Imagine being punched in the stomach. Repeatedly. Looking up and seeing everyone, including all your mates laughing. Not at you – but obliviously, with each other. Then whilst still reeling from the indescribable pain, being dragged up by some well meaning friend and being expected to join the jokes and laughter like nothing happened to you - like the agony in your gut, making you want to pass out, doesn’t matter.

That’s what the Christmas period is like for a lot people.

In fact, I know first hand about that punch, that pain, that inability to join the party because for some reason, major life tragedies, have happened to me in the festive period.

Ten years ago my nan was diagnosed with late stage pancreatic cancer just before Christmas and passed away soon afterwards. Last year I unexpectedly had my heart broken and split with my long term boyfriend just before Christmas. Three years ago, three weeks before Christmas, my dad died.

So Christmas has for a good while now, reminded me of all the things it isn’t supposed to represent. Loss, instead of giving, hurt; instead of joy; grief instead of celebration. Each time, with each tragedy, Christmas rolled up inconsiderately, like an uninvited guest, with its partying and its forced fun, like an insult. An assault. A mean joke. And I just wanted it to go away.

And I know I’m not alone in this feeling. According to the National Institute of Health, ‘Christmas is the time of year that people experience a high incidence of depression. Hospitals and police forces report high incidences of suicide and attempted suicide (during this time).’ Reported in ‘Why People Get Depressed at Christmas’ - Psychology Today.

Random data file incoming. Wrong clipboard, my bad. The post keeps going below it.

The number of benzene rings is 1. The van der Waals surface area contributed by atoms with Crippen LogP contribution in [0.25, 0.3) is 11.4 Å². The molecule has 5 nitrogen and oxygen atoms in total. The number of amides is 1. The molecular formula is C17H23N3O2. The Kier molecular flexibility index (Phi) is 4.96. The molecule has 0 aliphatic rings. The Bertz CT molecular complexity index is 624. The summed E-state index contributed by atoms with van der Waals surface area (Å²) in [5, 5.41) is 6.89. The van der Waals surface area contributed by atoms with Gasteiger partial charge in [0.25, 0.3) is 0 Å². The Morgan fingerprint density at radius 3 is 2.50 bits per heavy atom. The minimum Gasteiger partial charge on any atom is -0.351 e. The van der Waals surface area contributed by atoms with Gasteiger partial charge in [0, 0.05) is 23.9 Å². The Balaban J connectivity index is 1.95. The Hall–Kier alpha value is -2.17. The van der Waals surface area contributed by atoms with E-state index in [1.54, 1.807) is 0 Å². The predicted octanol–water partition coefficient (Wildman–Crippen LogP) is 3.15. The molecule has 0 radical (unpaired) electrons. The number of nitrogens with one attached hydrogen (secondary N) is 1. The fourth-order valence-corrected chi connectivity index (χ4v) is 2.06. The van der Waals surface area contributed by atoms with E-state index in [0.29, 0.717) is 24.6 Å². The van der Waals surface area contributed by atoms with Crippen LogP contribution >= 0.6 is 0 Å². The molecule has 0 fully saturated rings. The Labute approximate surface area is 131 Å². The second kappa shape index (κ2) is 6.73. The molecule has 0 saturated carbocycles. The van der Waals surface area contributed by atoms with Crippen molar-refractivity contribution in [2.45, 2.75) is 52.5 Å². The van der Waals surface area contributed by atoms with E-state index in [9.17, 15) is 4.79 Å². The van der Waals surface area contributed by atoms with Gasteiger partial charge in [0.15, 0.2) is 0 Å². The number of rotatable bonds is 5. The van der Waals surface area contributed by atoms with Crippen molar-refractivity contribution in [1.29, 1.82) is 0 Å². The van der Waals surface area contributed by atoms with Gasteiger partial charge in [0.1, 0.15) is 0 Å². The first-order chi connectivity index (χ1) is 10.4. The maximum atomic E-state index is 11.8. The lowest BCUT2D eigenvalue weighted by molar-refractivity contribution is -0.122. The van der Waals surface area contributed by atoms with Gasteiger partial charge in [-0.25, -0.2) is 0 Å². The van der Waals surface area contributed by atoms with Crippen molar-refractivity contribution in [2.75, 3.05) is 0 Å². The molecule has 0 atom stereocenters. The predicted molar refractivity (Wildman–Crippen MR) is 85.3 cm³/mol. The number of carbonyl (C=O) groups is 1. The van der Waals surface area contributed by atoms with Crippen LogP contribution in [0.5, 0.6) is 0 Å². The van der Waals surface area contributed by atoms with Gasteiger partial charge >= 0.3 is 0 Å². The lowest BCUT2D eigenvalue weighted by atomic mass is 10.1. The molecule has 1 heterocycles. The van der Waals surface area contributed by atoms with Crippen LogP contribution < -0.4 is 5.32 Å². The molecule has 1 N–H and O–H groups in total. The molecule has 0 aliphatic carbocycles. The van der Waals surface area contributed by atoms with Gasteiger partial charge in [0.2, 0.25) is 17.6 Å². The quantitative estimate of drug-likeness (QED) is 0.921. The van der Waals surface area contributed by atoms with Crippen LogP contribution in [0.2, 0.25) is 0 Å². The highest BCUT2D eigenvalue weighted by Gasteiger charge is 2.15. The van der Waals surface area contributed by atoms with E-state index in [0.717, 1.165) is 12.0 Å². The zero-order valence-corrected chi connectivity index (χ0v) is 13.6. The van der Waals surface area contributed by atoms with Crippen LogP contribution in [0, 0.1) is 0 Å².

There could be many reasons for this festive sadness. Aggressive commercialism may have apart to play. Pressure to spend money we don’t have can be crippling for people, many of whom find themselves in unmanageable debt. SAD (Seasonal Affective Disorder) is also a real thing – the dark mornings, short days and lack of natural light certainly affect my mental health - and it is easy to see how it can be disabling for many people, especially when Christmas approaches in mid winter. Perhaps surprisingly, the coming together of friends and family may also cause Christmas depression. Loved ones, who may otherwise not spend time together - for good reason - are suddenly forced to spend those vital days together, with tensions and emotions mounting. Overall, the pressure over the Christmas period to be joyous and happy often serves as a stark reminder of our own problems, evoking powerful feelings of sadness and inadequacy.

No-one wants to be Bah Humbug - and perhaps that’s why we rarely talk about this - but I implore you: let’s just take a moment to remember those people struggling with Christmas for what ever reason. Let them know - we acknowledge your struggle. Let us crucially take a moment to remember those who didn’t make it to this Christmas, and let their friends and family know that we are thinking of you. I know it’s unbelievably tough; it’s surreal and unfair and I’m sorry. But the new year will come, uninvited as always, and you’ll make it through. All the love.

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